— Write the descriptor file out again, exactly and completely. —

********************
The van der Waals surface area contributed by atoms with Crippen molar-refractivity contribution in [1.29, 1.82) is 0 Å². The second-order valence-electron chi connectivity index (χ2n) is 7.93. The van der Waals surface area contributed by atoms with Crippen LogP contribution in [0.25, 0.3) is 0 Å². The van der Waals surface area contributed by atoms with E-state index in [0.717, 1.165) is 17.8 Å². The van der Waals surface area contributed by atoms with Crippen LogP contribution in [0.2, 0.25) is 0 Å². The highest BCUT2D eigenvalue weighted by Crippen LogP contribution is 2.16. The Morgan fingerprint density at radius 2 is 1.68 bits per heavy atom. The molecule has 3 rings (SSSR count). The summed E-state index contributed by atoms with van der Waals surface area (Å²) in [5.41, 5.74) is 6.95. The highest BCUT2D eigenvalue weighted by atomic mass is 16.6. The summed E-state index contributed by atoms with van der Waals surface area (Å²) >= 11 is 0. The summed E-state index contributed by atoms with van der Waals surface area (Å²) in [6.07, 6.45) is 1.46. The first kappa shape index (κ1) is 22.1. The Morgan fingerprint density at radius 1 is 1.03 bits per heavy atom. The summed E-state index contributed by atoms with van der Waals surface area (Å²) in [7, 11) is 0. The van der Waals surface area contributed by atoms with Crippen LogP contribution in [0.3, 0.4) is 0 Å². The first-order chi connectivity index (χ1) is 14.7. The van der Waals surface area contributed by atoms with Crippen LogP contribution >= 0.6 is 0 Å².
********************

The van der Waals surface area contributed by atoms with Crippen molar-refractivity contribution in [1.29, 1.82) is 0 Å². The second-order valence-electron chi connectivity index (χ2n) is 7.93. The van der Waals surface area contributed by atoms with Crippen LogP contribution in [0.25, 0.3) is 0 Å². The van der Waals surface area contributed by atoms with E-state index in [0.717, 1.165) is 17.8 Å². The van der Waals surface area contributed by atoms with Crippen LogP contribution in [0.2, 0.25) is 0 Å². The highest BCUT2D eigenvalue weighted by Crippen LogP contribution is 2.16. The Morgan fingerprint density at radius 2 is 1.68 bits per heavy atom. The molecule has 3 rings (SSSR count). The summed E-state index contributed by atoms with van der Waals surface area (Å²) in [5.41, 5.74) is 6.95. The highest BCUT2D eigenvalue weighted by atomic mass is 16.6. The summed E-state index contributed by atoms with van der Waals surface area (Å²) >= 11 is 0. The summed E-state index contributed by atoms with van der Waals surface area (Å²) in [6.07, 6.45) is 1.46. The first kappa shape index (κ1) is 22.1. The Morgan fingerprint density at radius 1 is 1.03 bits per heavy atom. The summed E-state index contributed by atoms with van der Waals surface area (Å²) in [7, 11) is 0. The van der Waals surface area contributed by atoms with Crippen LogP contribution in [0.3, 0.4) is 0 Å². The first-order chi connectivity index (χ1) is 14.7. The van der Waals surface area contributed by atoms with Crippen LogP contribution >= 0.6 is 0 Å².